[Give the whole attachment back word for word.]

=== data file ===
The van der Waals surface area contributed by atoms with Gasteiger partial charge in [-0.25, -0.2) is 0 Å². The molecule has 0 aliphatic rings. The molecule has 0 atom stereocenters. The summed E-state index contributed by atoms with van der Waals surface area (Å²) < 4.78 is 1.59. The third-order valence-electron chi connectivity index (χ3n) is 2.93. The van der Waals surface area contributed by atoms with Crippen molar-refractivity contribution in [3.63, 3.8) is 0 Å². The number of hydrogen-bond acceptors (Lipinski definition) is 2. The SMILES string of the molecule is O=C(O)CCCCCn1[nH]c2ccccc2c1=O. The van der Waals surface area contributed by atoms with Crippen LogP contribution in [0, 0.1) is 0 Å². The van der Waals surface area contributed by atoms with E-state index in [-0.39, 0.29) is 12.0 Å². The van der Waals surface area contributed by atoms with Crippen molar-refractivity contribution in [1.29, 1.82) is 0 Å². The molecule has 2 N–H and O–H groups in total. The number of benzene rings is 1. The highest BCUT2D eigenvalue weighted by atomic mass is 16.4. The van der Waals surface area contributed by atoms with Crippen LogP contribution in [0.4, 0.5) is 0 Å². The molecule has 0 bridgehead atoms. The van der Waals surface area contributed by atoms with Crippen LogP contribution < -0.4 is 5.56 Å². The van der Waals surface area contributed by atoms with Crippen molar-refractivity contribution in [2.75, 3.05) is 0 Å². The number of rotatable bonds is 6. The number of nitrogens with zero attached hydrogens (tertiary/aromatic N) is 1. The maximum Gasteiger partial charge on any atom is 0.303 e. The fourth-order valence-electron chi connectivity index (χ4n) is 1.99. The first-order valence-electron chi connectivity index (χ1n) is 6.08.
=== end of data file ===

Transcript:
The van der Waals surface area contributed by atoms with Gasteiger partial charge in [-0.25, -0.2) is 0 Å². The molecule has 0 aliphatic rings. The molecule has 0 atom stereocenters. The summed E-state index contributed by atoms with van der Waals surface area (Å²) < 4.78 is 1.59. The third-order valence-electron chi connectivity index (χ3n) is 2.93. The van der Waals surface area contributed by atoms with Crippen molar-refractivity contribution in [3.63, 3.8) is 0 Å². The number of hydrogen-bond acceptors (Lipinski definition) is 2. The SMILES string of the molecule is O=C(O)CCCCCn1[nH]c2ccccc2c1=O. The van der Waals surface area contributed by atoms with Crippen LogP contribution in [0, 0.1) is 0 Å². The van der Waals surface area contributed by atoms with E-state index in [-0.39, 0.29) is 12.0 Å². The van der Waals surface area contributed by atoms with Crippen molar-refractivity contribution in [1.29, 1.82) is 0 Å². The molecule has 2 N–H and O–H groups in total. The number of benzene rings is 1. The highest BCUT2D eigenvalue weighted by atomic mass is 16.4. The van der Waals surface area contributed by atoms with Crippen LogP contribution in [0.4, 0.5) is 0 Å². The molecule has 0 bridgehead atoms. The van der Waals surface area contributed by atoms with Crippen LogP contribution < -0.4 is 5.56 Å². The van der Waals surface area contributed by atoms with Crippen molar-refractivity contribution in [2.75, 3.05) is 0 Å². The number of rotatable bonds is 6. The number of nitrogens with zero attached hydrogens (tertiary/aromatic N) is 1. The maximum Gasteiger partial charge on any atom is 0.303 e. The fourth-order valence-electron chi connectivity index (χ4n) is 1.99. The first-order valence-electron chi connectivity index (χ1n) is 6.08.